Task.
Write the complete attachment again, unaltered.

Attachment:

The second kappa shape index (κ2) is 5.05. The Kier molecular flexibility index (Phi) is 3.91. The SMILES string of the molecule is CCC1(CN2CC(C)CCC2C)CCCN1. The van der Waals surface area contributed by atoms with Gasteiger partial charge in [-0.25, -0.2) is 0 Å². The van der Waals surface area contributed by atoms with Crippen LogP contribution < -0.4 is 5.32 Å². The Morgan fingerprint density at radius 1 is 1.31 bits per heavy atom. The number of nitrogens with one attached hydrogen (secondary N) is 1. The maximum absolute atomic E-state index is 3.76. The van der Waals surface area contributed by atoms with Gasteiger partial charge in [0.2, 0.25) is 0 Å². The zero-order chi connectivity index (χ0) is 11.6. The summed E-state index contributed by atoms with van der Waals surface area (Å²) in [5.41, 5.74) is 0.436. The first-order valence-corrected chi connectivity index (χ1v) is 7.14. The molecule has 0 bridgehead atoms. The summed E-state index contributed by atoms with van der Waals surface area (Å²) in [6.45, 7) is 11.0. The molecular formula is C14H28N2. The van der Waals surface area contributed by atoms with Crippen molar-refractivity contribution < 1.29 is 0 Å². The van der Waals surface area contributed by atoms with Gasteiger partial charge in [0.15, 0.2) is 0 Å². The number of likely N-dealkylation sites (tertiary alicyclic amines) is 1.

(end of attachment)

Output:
The second kappa shape index (κ2) is 5.05. The Kier molecular flexibility index (Phi) is 3.91. The SMILES string of the molecule is CCC1(CN2CC(C)CCC2C)CCCN1. The van der Waals surface area contributed by atoms with Gasteiger partial charge in [-0.25, -0.2) is 0 Å². The van der Waals surface area contributed by atoms with Crippen LogP contribution < -0.4 is 5.32 Å². The Morgan fingerprint density at radius 1 is 1.31 bits per heavy atom. The number of nitrogens with one attached hydrogen (secondary N) is 1. The maximum absolute atomic E-state index is 3.76. The van der Waals surface area contributed by atoms with Gasteiger partial charge in [0.2, 0.25) is 0 Å². The zero-order chi connectivity index (χ0) is 11.6. The summed E-state index contributed by atoms with van der Waals surface area (Å²) in [5.41, 5.74) is 0.436. The first-order valence-corrected chi connectivity index (χ1v) is 7.14. The molecule has 0 bridgehead atoms. The summed E-state index contributed by atoms with van der Waals surface area (Å²) in [6.45, 7) is 11.0. The molecular formula is C14H28N2. The van der Waals surface area contributed by atoms with Crippen molar-refractivity contribution < 1.29 is 0 Å². The van der Waals surface area contributed by atoms with Gasteiger partial charge in [0.15, 0.2) is 0 Å². The number of likely N-dealkylation sites (tertiary alicyclic amines) is 1.